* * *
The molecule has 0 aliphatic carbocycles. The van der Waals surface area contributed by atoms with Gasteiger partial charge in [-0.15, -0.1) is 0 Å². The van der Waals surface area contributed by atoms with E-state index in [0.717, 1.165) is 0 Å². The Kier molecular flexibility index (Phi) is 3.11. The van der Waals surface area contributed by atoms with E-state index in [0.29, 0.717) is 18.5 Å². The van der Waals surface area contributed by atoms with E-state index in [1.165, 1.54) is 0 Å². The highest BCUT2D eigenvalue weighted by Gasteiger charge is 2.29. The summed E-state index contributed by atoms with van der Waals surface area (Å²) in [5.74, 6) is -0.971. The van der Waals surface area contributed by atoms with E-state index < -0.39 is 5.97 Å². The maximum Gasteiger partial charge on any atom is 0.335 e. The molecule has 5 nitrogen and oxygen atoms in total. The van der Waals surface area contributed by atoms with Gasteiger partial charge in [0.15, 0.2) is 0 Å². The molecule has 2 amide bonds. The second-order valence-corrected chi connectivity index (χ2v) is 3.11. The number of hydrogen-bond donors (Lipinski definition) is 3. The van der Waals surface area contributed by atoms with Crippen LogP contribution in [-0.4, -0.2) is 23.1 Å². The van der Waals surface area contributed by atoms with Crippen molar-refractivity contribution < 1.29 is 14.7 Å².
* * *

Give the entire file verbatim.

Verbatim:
The molecule has 0 aliphatic carbocycles. The van der Waals surface area contributed by atoms with Gasteiger partial charge in [-0.15, -0.1) is 0 Å². The van der Waals surface area contributed by atoms with E-state index in [0.717, 1.165) is 0 Å². The Kier molecular flexibility index (Phi) is 3.11. The van der Waals surface area contributed by atoms with E-state index in [0.29, 0.717) is 18.5 Å². The van der Waals surface area contributed by atoms with E-state index in [1.165, 1.54) is 0 Å². The highest BCUT2D eigenvalue weighted by Gasteiger charge is 2.29. The summed E-state index contributed by atoms with van der Waals surface area (Å²) in [5.74, 6) is -0.971. The van der Waals surface area contributed by atoms with E-state index < -0.39 is 5.97 Å². The maximum Gasteiger partial charge on any atom is 0.335 e. The molecule has 5 nitrogen and oxygen atoms in total. The van der Waals surface area contributed by atoms with Gasteiger partial charge in [0.15, 0.2) is 0 Å². The molecule has 2 amide bonds. The second-order valence-corrected chi connectivity index (χ2v) is 3.11. The number of hydrogen-bond donors (Lipinski definition) is 3. The van der Waals surface area contributed by atoms with Crippen LogP contribution in [-0.4, -0.2) is 23.1 Å². The van der Waals surface area contributed by atoms with Crippen molar-refractivity contribution < 1.29 is 14.7 Å².